Ask Brown and the government about the Georgian conflict, UK foreign policy, a new all-powerful EU and the answers may come back, eventually. But only after they've checked with Bush, run it past Blair policy and got the OK from Brussels.
The Sun and Daily Telegraph make uneasy bedfellows, but today they are speaking with one voice on a central issue.
The Telegraph points out - "Britain has been strangely absent from the Russo-Georgian conflict". The Sun's Trevor Kavanagh is a tad more blunt - "Hello Gordon - we still can't hear you."
However, taking sides and raising the spectre of the Cold War, does not help. Former chief of general staff, Mike Field's clear plea "Let's not start World War III", is ample warning on that.
Brown isn't the only thing that's gone missing. What's also gone AWOL is any glimpse of a UK foreign policy and the public's voice over the role of an ever expanding EU and its new constitution/treaty currently being pushed through member states.
And, at times of international tension, can we rely on Brown and his Blairite side-kick Miliband?
Brown and Mliband's strange absence can be partly explained. They've dusted down Blair's position at his meeting with the Georgian president, disclosed here. That sets out the Blair vision for a super NATO, all-powerful EU and how Georgian troops can be used to prop up the war in Iraq.
They've taken a look and thought - we'd better keep our heads down. Neither want to be seen as getting too close to all that.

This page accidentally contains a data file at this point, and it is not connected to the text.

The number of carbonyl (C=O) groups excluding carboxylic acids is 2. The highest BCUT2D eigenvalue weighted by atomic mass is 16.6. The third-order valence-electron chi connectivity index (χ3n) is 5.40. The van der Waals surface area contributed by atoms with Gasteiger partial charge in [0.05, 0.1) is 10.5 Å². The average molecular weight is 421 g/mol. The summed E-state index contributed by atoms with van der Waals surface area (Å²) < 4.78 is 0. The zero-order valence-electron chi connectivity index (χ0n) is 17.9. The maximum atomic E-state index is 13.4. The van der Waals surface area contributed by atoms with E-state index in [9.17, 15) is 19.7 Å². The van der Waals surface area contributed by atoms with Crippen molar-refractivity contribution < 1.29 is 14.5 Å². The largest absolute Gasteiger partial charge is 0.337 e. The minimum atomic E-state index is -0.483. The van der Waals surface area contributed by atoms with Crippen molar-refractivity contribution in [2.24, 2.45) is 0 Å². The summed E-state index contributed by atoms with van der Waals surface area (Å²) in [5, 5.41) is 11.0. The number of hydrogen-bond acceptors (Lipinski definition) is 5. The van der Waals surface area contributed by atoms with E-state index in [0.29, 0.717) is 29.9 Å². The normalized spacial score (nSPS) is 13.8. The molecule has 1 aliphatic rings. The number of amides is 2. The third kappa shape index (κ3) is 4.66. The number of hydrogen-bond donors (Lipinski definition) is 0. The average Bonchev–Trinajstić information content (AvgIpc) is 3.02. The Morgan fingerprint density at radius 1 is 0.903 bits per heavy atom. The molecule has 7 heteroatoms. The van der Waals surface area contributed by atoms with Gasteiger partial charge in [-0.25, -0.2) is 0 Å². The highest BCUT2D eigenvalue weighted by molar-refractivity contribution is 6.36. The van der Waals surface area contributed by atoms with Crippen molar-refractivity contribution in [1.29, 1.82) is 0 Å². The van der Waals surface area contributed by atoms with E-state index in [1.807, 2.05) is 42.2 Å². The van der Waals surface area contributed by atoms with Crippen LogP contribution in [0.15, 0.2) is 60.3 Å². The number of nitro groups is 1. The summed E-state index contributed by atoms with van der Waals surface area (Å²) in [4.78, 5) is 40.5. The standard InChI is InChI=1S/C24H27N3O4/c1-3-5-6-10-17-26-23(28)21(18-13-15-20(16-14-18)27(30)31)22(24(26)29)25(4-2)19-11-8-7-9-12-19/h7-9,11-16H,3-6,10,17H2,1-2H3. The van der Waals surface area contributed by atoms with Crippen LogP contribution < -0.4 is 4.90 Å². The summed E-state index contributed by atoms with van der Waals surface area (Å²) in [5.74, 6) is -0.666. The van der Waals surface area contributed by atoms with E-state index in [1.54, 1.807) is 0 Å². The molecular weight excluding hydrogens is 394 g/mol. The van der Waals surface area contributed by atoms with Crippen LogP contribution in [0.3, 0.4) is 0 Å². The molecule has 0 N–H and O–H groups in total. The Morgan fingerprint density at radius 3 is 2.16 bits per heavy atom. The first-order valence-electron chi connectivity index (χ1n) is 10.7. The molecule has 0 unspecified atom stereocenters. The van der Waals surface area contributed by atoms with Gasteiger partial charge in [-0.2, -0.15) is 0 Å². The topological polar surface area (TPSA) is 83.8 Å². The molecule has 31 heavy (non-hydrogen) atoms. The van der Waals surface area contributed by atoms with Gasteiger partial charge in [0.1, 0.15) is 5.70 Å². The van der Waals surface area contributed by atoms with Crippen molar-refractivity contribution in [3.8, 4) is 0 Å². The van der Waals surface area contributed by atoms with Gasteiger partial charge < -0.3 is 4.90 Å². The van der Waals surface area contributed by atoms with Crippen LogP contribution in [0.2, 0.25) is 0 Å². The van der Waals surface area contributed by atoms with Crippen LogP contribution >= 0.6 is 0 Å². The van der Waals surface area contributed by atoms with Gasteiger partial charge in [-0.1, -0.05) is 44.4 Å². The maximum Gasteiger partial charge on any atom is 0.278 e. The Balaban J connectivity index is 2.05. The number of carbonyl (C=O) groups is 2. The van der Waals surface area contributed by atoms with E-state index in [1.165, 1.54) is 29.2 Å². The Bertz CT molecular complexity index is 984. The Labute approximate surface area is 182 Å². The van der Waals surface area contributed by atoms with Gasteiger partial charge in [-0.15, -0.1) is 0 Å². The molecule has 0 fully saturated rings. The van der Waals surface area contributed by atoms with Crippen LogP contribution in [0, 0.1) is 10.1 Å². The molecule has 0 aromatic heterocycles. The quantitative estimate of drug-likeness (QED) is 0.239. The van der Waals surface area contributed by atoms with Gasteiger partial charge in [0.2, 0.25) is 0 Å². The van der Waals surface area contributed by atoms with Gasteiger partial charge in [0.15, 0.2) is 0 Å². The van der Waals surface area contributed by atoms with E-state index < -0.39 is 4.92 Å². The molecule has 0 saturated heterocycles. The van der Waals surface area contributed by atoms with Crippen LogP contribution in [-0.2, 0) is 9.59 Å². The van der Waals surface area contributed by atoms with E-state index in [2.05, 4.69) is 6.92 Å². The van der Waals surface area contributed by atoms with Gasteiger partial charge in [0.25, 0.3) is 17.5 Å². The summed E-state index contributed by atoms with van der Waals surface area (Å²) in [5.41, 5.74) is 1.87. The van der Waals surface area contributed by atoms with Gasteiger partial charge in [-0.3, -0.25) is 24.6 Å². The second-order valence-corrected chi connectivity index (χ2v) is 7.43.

Instead, it was left to the confusion of France's Nicolas Sarkozy to broker a peace. Acting as the EU rotating president, sure - but at all times very clearly speaking as the French President. And as the voice of newly emerging EU foreign and military muscle which played a part in the conflict.
An expansionist EU, with Brussels now firmly in control of foreign policy and military matters, has been allowed to slip in under the radar of the voters and public. The current row over the new EU constitution/treaty is ample proof of that.
The true scale of a powerful, unaccountable and expansionist EU, embedded in the new EU constitution/ treaty, lies at the heart of the matter, eluded to in the Telegraph Leader:
"But before being able to implement such a policy, we must first recover control, in practice as well as in theory. Britain is the world's fifth-largest economy and fourth military power. If we cannot act independently on the world stage, it is hard to see who can."
Over at the Sun, the ever politically astute Kavanagh, pulls no punches:
"We are led by a man who issues press releases about his phone calls to Tbilisi from holiday in Scotland. As David Cameron flies to Georgia with warnings about Russia’s threat to world peace, Gordon seems more preoccupied with the date of the Fife by-election."
After the Georgian conflict, these are the issues which require some very serious, clear and rational public debate.